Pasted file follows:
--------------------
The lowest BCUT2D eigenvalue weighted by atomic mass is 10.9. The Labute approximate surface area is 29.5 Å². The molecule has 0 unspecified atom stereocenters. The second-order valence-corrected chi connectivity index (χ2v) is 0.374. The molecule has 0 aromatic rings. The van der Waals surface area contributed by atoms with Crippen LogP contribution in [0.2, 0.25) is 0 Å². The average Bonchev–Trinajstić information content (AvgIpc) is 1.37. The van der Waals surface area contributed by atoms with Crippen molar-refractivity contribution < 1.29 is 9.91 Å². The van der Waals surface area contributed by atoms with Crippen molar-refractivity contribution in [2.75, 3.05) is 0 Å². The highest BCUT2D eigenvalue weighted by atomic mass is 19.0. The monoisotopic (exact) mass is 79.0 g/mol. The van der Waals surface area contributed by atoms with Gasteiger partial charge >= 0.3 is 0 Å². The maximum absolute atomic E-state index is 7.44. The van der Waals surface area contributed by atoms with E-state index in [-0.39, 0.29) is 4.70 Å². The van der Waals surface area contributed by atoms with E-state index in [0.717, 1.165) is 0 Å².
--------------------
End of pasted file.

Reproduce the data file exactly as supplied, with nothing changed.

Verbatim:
The lowest BCUT2D eigenvalue weighted by atomic mass is 10.9. The Labute approximate surface area is 29.5 Å². The molecule has 0 unspecified atom stereocenters. The second-order valence-corrected chi connectivity index (χ2v) is 0.374. The molecule has 0 aromatic rings. The van der Waals surface area contributed by atoms with Crippen LogP contribution in [0.2, 0.25) is 0 Å². The average Bonchev–Trinajstić information content (AvgIpc) is 1.37. The van der Waals surface area contributed by atoms with Crippen molar-refractivity contribution < 1.29 is 9.91 Å². The van der Waals surface area contributed by atoms with Crippen molar-refractivity contribution in [2.75, 3.05) is 0 Å². The highest BCUT2D eigenvalue weighted by atomic mass is 19.0. The monoisotopic (exact) mass is 79.0 g/mol. The van der Waals surface area contributed by atoms with Gasteiger partial charge >= 0.3 is 0 Å². The maximum absolute atomic E-state index is 7.44. The van der Waals surface area contributed by atoms with E-state index in [-0.39, 0.29) is 4.70 Å². The van der Waals surface area contributed by atoms with E-state index in [0.717, 1.165) is 0 Å².